YESHIVAT HAR ETZION

                          MAHARAL ON PIRKEI AVOT

                          By Rabbi Gidon Rothstein

       Shiur #17: Maharal on Avot-- Perek 2, Mishnayot 11-13


        Without judging them myself, the text of Avot suggests
that R. Yehoshua, R. Yosei, and R. Shimon were in some ways
less strikingly brilliant than R. Eliezer b. Hurkenos and R.
Elazar b. Arakh.          I say that because in the original mishna
presenting these five, there were two versions as to which one
RYB"Z thought outweighed all the sages of Israel, and these
three were not candidates, whereas the other two were.                 In
examining       their   statements   as   recorded    in   these    three
mishnayot, we will also not find particularly illuminating
insight    -    rather,    well-formulated    statements   of   important
principles of religiosity.         We will be even more interested in
how Maharal reacts to these relatively simple statements.


               Rabbi Yehoshua says: An evil eye, the evil
               inclination, and hatred of other people remove
               a person from the world.

        Maharal notes how odd it is to use the phrase "remove a
person from the world" as a way of expressing displeasure with
a    person's    character    or   actions.     He   suggests   that   an
important element of a person's living in this world is to
provide him with kiyum (lasting capabilities).            R. Yehoshua,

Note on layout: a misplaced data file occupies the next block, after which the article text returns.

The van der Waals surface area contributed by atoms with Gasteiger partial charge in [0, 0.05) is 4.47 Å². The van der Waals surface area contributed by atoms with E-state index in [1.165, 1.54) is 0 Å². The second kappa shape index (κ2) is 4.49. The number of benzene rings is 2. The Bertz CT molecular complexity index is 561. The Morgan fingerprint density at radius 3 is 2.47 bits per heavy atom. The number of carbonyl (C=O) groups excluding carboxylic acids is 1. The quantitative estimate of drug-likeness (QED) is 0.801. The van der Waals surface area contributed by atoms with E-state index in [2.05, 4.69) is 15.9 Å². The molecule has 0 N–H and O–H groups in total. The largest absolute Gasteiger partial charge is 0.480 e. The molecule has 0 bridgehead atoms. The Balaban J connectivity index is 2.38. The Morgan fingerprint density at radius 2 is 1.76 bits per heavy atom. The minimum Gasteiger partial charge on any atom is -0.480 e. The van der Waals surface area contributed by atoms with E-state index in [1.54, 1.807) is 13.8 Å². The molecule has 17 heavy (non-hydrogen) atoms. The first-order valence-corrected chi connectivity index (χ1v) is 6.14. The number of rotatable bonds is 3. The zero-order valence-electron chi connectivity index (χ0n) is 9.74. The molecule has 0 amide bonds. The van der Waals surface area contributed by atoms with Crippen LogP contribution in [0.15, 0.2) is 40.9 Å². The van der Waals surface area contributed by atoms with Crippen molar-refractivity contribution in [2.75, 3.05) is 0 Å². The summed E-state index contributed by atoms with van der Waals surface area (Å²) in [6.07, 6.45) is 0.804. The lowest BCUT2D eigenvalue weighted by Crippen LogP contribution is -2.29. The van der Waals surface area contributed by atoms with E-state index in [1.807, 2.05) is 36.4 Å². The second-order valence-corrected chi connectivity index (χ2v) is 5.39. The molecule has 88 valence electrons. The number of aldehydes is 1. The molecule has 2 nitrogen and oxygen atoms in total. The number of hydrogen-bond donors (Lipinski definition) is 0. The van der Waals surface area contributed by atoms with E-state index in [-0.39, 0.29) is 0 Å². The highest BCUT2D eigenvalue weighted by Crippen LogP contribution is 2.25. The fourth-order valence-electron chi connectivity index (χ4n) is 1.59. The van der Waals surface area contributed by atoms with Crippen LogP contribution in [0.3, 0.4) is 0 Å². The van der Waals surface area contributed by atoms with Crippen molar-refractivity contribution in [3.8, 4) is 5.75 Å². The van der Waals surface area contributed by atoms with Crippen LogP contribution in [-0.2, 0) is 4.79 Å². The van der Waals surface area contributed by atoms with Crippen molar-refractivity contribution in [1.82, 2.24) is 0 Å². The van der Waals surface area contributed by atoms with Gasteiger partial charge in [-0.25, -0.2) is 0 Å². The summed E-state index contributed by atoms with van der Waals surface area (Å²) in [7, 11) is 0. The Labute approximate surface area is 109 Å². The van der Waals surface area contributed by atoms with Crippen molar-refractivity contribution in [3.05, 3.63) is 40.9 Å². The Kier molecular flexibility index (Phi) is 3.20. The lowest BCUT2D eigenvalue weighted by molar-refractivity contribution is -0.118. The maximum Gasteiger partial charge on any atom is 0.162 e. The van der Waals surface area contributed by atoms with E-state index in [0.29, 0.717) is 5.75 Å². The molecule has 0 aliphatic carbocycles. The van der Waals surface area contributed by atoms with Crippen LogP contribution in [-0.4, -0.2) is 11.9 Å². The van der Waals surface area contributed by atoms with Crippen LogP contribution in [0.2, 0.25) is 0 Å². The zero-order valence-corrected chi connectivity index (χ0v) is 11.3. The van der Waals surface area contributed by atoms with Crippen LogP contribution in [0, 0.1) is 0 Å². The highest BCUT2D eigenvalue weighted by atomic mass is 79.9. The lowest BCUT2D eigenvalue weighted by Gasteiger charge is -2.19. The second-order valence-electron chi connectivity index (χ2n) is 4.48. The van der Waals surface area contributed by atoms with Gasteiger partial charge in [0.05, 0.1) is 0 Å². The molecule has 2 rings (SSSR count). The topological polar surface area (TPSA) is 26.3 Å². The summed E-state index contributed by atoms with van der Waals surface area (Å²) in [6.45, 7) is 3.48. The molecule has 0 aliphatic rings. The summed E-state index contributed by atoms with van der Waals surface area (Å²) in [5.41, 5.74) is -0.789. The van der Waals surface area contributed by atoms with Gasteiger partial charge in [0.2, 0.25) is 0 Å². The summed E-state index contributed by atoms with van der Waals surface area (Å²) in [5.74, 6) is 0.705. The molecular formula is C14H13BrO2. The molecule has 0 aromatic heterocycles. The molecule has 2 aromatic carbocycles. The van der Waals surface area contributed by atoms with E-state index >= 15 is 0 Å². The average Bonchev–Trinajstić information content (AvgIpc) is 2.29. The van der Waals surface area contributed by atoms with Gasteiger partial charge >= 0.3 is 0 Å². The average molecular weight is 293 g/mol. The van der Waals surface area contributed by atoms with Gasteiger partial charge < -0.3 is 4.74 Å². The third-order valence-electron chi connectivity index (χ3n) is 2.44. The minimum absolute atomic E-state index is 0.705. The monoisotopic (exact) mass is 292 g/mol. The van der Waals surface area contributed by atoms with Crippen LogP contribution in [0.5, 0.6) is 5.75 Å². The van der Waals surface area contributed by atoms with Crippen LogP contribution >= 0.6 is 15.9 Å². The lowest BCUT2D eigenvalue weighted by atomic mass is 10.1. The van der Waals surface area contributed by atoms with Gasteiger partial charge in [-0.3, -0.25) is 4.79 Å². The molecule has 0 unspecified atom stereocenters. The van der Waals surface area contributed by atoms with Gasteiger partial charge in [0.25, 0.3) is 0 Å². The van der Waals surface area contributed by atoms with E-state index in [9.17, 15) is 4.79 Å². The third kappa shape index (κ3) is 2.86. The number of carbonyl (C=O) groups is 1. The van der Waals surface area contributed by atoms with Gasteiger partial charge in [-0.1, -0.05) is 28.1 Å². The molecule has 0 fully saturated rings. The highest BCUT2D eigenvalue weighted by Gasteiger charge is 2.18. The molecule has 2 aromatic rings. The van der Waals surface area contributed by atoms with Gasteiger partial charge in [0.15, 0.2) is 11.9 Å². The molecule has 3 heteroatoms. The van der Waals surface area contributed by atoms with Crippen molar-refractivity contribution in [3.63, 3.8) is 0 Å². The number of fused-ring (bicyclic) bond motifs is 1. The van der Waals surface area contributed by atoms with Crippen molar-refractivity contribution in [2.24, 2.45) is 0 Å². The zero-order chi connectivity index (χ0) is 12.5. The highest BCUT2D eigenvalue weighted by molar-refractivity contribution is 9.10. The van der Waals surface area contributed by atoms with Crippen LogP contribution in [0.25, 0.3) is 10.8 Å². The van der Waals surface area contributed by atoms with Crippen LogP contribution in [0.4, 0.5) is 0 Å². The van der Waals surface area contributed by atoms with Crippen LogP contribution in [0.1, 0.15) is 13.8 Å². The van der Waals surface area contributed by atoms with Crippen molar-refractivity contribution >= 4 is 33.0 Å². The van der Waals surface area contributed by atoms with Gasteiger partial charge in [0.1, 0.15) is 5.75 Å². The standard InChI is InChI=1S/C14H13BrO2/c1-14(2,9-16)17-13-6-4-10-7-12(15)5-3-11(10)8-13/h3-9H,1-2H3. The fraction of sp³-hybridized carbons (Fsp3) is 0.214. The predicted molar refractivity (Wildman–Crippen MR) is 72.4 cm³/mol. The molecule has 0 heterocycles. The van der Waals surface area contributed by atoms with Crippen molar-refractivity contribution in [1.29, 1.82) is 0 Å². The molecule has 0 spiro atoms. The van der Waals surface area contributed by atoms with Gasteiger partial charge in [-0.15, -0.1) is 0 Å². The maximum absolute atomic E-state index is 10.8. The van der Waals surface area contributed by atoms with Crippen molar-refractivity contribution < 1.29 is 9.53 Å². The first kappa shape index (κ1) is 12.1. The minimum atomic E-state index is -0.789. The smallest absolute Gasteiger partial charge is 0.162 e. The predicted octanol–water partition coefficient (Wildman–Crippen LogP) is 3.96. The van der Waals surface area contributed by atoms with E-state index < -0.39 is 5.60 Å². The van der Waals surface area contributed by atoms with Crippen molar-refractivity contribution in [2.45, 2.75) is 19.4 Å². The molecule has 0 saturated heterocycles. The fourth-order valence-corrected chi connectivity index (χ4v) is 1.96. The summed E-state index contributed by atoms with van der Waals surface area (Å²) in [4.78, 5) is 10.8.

he suggests, is mentioning three aspects of life that take
away a person's kiyum.

       How do these three elements get chosen?           Maharal notes
that there are three elements to this world that verses in the
Torah refer to as "ra (evil)," - the eye, the inclination
(yetzer), and the heart.          If any of these parts of a person
are evil, it will prevent that person from having a lasting
presence in the world.         The three elements mentioned in the
mishna, then, correspond to these three - the eye and the
yetzer are mentioned explicitly, and sin'at ha-beriyot (hatred
of others) Maharal reads as an expression of an evil heart.

       It is worth noticing that Maharal has changed the focus
of the mishna considerably.        Read at its simplest, R. Yehoshua
is objecting to these three things themselves, meaning that
ayin   hara,    yetzer    hara,   and   sin'at   ha-beriyot    each    were
problems that people needed to be aware of and that could lead
to a person's being taken out of the world (whatever that
phrase means).       In Maharal's reading, one of those elements
has been taken as symbolizing a different problem, the problem
of being a "ra lev (having a bad heart)."

       This could be what R. Yehoshua meant, I suppose, but it
is an odd way to express oneself - if all three of these
underlying problems had been expressed as a manifestation of
them, I could have understood, but since only one is, it seems
a   stretch    to   me.   In   addition,   Maharal   assumes    that   the
characterization of things as ra in Scripture is a relevant